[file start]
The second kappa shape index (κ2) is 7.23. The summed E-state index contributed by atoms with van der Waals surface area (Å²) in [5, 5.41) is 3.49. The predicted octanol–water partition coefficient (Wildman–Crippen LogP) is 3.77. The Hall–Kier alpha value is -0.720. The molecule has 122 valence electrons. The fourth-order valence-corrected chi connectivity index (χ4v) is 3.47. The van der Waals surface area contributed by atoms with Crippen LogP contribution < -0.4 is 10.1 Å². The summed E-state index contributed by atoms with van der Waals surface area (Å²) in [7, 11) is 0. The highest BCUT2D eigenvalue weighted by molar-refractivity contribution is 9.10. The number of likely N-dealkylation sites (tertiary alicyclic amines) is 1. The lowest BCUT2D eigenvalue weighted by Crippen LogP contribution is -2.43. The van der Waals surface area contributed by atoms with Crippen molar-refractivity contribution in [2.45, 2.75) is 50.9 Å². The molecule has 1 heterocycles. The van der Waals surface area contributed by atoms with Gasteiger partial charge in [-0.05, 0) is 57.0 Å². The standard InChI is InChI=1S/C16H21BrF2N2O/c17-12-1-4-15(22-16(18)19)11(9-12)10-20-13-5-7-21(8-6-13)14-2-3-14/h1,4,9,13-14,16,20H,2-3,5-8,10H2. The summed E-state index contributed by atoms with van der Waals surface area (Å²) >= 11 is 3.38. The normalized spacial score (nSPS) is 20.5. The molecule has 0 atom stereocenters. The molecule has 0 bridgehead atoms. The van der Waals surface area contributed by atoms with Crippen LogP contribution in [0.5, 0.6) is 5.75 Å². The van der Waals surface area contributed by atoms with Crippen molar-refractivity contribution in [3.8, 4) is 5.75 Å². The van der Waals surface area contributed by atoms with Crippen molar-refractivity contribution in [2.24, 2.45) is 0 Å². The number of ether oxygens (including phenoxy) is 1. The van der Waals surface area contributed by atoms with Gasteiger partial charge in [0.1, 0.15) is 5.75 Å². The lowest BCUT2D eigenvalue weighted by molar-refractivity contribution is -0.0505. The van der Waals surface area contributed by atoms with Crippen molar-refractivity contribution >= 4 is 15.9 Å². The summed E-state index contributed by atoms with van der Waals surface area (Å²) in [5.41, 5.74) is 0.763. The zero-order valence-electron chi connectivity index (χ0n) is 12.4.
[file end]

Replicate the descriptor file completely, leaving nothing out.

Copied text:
The second kappa shape index (κ2) is 7.23. The summed E-state index contributed by atoms with van der Waals surface area (Å²) in [5, 5.41) is 3.49. The predicted octanol–water partition coefficient (Wildman–Crippen LogP) is 3.77. The Hall–Kier alpha value is -0.720. The molecule has 122 valence electrons. The fourth-order valence-corrected chi connectivity index (χ4v) is 3.47. The van der Waals surface area contributed by atoms with Crippen LogP contribution < -0.4 is 10.1 Å². The summed E-state index contributed by atoms with van der Waals surface area (Å²) in [7, 11) is 0. The highest BCUT2D eigenvalue weighted by molar-refractivity contribution is 9.10. The number of likely N-dealkylation sites (tertiary alicyclic amines) is 1. The lowest BCUT2D eigenvalue weighted by Crippen LogP contribution is -2.43. The van der Waals surface area contributed by atoms with Crippen molar-refractivity contribution in [2.45, 2.75) is 50.9 Å². The molecule has 1 heterocycles. The van der Waals surface area contributed by atoms with Gasteiger partial charge in [-0.05, 0) is 57.0 Å². The standard InChI is InChI=1S/C16H21BrF2N2O/c17-12-1-4-15(22-16(18)19)11(9-12)10-20-13-5-7-21(8-6-13)14-2-3-14/h1,4,9,13-14,16,20H,2-3,5-8,10H2. The summed E-state index contributed by atoms with van der Waals surface area (Å²) >= 11 is 3.38. The normalized spacial score (nSPS) is 20.5. The molecule has 0 atom stereocenters. The molecule has 0 bridgehead atoms. The van der Waals surface area contributed by atoms with Crippen LogP contribution in [0.5, 0.6) is 5.75 Å². The van der Waals surface area contributed by atoms with Crippen molar-refractivity contribution in [3.8, 4) is 5.75 Å². The van der Waals surface area contributed by atoms with Crippen molar-refractivity contribution in [2.24, 2.45) is 0 Å². The number of ether oxygens (including phenoxy) is 1. The van der Waals surface area contributed by atoms with Gasteiger partial charge in [0.1, 0.15) is 5.75 Å². The lowest BCUT2D eigenvalue weighted by molar-refractivity contribution is -0.0505. The van der Waals surface area contributed by atoms with Crippen molar-refractivity contribution >= 4 is 15.9 Å². The summed E-state index contributed by atoms with van der Waals surface area (Å²) in [5.41, 5.74) is 0.763. The zero-order valence-electron chi connectivity index (χ0n) is 12.4.